• 45%

    Multilimb coordination

    Use your arms and/or legs at the same time while sitting, standing, or lying down.

  • 45%

    Speech clarity

    Speak clearly so others can understand you.

  • 45%

    Speech recognition

    Identify and understand the speech of another person.

  • 43%

    Perceptual speed

    Use your eyes to quickly compare groups of letters, numbers, pictures, or other things.

  • 38%

    Depth perception

    Decide which thing is closer or further away from you, or decide how far away it is.


Activities

These are kinds of activities workers regularly do in this job.

  • 72%

    Keeping your knowledge up-to-date

    Keeping up-to-date with technology and new ideas.

  • 71%

    Doing physically active work

    Use your arms, legs and whole body, such as climbing, lifting, balancing, walking, stooping, and handling objects.

  • 70%

    Handling and moving objects

    Using hands and arms in handling, installing, positioning, moving and manipulating objects.

  • 70%

    Working with electronic equipment

    Servicing, repairing, calibrating, regulating, fine-tuning, or testing electronic devices and equipment.

  • 63%

    Building good relationships

    Building good working relationships and keeping them over time.

  • 60%

    Planning and prioritising work

    Deciding on goals and putting together a detailed plan to get the work done.

  • 58%

    Monitoring people, processes and things

    Checking objects, actions, or events, and keeping an eye out for problems.

  • 57%

    Working with the public

    Greeting or serving customers, clients or guests, and public speaking or performing.

  • 56%

    Thinking creatively

    Using your own ideas for developing, designing, or creating something new.

  • 55%

    Communicating with the public

    Giving information to the public, business or government by telephone, in writing, or in person.

  • 55%

    Communicating within a team

    Giving information to co-workers by telephone, in writing, or in person.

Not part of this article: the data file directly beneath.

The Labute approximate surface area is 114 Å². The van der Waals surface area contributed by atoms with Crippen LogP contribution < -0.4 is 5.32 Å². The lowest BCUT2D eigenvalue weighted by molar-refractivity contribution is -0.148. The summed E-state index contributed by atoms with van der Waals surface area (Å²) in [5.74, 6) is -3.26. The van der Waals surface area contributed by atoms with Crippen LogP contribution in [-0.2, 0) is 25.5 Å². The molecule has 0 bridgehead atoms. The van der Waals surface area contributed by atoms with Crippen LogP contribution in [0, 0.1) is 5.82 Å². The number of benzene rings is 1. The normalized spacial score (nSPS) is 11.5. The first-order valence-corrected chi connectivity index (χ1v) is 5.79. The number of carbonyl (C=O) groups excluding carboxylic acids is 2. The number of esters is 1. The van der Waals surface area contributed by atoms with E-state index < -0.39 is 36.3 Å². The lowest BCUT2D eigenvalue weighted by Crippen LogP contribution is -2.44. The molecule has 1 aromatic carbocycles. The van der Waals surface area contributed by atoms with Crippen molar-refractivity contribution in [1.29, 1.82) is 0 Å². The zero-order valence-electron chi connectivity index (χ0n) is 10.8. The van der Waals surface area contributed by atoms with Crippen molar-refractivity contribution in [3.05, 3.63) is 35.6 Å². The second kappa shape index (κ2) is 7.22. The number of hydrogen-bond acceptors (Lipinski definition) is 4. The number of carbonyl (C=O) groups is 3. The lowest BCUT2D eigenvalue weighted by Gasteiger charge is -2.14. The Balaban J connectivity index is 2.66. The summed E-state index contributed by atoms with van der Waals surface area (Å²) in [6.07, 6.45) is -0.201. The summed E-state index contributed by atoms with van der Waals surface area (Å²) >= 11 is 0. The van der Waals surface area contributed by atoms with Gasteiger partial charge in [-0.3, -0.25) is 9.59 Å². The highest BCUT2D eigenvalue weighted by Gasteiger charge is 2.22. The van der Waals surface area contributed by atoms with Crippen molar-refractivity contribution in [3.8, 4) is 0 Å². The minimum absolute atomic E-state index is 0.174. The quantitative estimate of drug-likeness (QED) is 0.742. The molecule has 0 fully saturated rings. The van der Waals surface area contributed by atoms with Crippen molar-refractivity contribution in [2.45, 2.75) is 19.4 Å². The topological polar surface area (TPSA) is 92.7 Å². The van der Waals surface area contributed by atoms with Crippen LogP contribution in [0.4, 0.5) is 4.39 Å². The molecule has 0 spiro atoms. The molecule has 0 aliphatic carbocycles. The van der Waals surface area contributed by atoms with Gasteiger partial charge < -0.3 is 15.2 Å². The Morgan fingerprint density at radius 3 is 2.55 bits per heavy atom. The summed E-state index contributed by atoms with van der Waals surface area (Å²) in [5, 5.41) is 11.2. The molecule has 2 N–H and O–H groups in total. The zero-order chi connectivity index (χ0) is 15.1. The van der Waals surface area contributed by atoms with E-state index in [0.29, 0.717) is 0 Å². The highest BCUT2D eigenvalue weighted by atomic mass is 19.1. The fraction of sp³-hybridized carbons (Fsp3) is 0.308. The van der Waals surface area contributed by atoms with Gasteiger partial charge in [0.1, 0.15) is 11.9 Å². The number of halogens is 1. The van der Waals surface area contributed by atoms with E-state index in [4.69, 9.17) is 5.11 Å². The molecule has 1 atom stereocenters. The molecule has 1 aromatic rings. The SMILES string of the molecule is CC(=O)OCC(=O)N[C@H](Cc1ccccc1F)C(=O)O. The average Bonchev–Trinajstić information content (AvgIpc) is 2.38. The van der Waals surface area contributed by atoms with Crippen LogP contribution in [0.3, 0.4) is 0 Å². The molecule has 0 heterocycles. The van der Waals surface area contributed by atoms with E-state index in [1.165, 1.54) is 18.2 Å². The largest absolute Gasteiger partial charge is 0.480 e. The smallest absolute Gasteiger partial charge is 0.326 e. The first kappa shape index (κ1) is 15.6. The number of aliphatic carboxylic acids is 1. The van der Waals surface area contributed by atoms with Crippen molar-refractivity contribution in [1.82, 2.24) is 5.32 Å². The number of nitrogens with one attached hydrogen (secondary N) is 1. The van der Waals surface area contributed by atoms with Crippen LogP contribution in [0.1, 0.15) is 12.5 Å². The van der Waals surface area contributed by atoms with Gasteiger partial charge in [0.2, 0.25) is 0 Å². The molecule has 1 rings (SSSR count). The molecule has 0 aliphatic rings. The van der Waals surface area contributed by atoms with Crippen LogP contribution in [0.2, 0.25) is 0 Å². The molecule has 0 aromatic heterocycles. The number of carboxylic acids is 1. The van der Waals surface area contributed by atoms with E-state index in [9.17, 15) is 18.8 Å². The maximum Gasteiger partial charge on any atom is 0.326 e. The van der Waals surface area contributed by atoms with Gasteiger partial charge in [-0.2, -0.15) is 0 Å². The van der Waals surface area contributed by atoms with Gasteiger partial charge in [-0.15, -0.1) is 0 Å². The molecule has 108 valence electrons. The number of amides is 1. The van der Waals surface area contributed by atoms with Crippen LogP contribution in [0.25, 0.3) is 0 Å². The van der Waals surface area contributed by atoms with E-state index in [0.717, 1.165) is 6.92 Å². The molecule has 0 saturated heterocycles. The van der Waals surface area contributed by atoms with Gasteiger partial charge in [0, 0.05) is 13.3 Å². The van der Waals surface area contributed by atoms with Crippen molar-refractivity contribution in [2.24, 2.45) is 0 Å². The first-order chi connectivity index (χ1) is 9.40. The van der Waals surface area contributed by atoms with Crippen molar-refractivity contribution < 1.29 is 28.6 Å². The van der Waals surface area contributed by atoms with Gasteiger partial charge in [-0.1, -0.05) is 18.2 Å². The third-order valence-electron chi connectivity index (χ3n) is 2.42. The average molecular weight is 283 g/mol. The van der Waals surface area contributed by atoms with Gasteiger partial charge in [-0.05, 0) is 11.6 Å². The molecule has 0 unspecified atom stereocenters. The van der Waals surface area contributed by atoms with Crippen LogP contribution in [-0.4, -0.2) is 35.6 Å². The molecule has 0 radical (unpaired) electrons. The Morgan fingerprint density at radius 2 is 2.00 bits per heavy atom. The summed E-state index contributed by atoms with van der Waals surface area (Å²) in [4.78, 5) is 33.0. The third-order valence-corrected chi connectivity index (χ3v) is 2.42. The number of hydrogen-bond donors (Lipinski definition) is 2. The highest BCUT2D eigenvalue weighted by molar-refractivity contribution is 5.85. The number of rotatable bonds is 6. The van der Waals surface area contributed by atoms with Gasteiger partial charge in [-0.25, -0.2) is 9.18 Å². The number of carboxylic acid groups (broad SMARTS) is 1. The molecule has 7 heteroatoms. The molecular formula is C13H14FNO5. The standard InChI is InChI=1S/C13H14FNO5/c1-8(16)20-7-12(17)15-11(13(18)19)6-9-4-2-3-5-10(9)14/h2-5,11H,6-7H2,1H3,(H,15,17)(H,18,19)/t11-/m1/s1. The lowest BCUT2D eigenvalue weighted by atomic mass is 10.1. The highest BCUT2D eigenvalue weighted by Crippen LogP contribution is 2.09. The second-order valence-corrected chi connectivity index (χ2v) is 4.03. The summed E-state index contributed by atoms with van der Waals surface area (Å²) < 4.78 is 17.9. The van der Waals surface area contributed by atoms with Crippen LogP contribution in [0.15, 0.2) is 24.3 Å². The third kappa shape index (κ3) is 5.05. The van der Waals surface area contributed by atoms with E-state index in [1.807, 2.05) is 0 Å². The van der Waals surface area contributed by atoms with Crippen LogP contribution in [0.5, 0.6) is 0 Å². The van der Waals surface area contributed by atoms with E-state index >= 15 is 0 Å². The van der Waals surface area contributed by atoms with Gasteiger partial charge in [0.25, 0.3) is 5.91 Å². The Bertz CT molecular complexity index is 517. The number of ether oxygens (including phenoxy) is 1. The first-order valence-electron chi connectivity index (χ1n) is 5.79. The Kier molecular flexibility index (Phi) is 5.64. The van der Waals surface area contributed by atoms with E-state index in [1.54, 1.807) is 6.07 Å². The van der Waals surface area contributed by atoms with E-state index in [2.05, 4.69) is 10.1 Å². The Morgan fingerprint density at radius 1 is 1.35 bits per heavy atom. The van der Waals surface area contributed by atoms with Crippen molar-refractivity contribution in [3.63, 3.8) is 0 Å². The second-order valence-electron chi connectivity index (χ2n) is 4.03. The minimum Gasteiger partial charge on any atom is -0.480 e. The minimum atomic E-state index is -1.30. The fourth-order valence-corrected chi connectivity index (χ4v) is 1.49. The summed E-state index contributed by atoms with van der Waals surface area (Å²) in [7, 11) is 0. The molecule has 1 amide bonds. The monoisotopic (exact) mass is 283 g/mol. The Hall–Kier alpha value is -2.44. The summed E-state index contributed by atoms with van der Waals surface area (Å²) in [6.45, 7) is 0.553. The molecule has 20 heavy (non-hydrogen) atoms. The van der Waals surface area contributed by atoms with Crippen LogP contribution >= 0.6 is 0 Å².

• 51%

    Looking for changes over time

    Comparing objects, actions, or events. Looking for differences between them or changes over time.

  • 50%

    Making decisions and solving problems

    Using information to work out the best solution and solve problems.

  • 49%

    Researching and investigating

    Looking for, getting and understanding different kinds of information.

  • 49%

    Collecting and organising information

    Compiling, coding, categorizing, calculating, tabulating, auditing, or checking information or data.

  • 48%

    Checking for errors or defects

    Inspecting equipment, structures, or materials for errors, problems or defects.

  • 45%

    Working with computers

    Using computers to program, write software, set up functions, enter data, or process information.

  • 45%

    Checking compliance with standards

    Deciding whether events or processes comply with laws, regulations, or standards.

  • 44%

    Documenting or recording information

    Entering, transcribing, recording, storing, or maintaining information in written or electronic/magnetic form.

  • 44%

    Driving vehicles or equipment

    Running, manoeuvring, navigating, or driving things like forklifts, vehicles, aircraft, or water craft.


Interests and demands

Learn about the daily activities, and physical and social demands faced by workers. Explore the values and work styles that workers rate as most important.

Interests

Interests are the style or type of work we prefer to do. All interest areas are shown below.

  • 100%

    Practical

    Practical, hands-on work. Often with plants and animals, or materials like wood, tools, and machinery.

  • 71%

    Analytical

    Ideas and thinking. Searching for facts and figuring out problems in your head.

  • 67%

    Administrative

    Following set procedures and routines. Working with numbers and details more than with ideas, usually following rules.